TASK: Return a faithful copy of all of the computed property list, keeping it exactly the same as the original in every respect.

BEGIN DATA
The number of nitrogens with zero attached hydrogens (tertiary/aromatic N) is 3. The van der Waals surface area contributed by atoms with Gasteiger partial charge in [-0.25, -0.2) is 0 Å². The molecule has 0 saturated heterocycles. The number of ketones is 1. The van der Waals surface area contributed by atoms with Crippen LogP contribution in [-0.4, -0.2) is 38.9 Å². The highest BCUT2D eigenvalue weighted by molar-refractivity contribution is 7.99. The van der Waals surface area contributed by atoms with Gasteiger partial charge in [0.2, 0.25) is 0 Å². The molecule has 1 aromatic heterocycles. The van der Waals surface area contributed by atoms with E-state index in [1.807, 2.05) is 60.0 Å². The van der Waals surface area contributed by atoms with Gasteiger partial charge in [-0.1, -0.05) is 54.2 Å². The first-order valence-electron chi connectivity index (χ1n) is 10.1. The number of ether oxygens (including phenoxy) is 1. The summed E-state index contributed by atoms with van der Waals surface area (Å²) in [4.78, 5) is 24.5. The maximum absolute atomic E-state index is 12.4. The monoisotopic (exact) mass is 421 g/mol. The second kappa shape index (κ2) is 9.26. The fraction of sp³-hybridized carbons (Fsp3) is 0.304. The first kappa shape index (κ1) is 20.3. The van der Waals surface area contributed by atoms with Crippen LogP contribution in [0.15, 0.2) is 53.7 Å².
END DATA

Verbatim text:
The number of nitrogens with zero attached hydrogens (tertiary/aromatic N) is 3. The van der Waals surface area contributed by atoms with Gasteiger partial charge in [-0.25, -0.2) is 0 Å². The molecule has 0 saturated heterocycles. The number of ketones is 1. The van der Waals surface area contributed by atoms with Crippen LogP contribution in [-0.4, -0.2) is 38.9 Å². The highest BCUT2D eigenvalue weighted by molar-refractivity contribution is 7.99. The van der Waals surface area contributed by atoms with Gasteiger partial charge in [0.2, 0.25) is 0 Å². The molecule has 1 aromatic heterocycles. The van der Waals surface area contributed by atoms with E-state index in [1.807, 2.05) is 60.0 Å². The van der Waals surface area contributed by atoms with Gasteiger partial charge in [-0.1, -0.05) is 54.2 Å². The first-order valence-electron chi connectivity index (χ1n) is 10.1. The number of ether oxygens (including phenoxy) is 1. The summed E-state index contributed by atoms with van der Waals surface area (Å²) in [4.78, 5) is 24.5. The maximum absolute atomic E-state index is 12.4. The monoisotopic (exact) mass is 421 g/mol. The second kappa shape index (κ2) is 9.26. The fraction of sp³-hybridized carbons (Fsp3) is 0.304. The first kappa shape index (κ1) is 20.3. The van der Waals surface area contributed by atoms with Crippen LogP contribution in [0.15, 0.2) is 53.7 Å².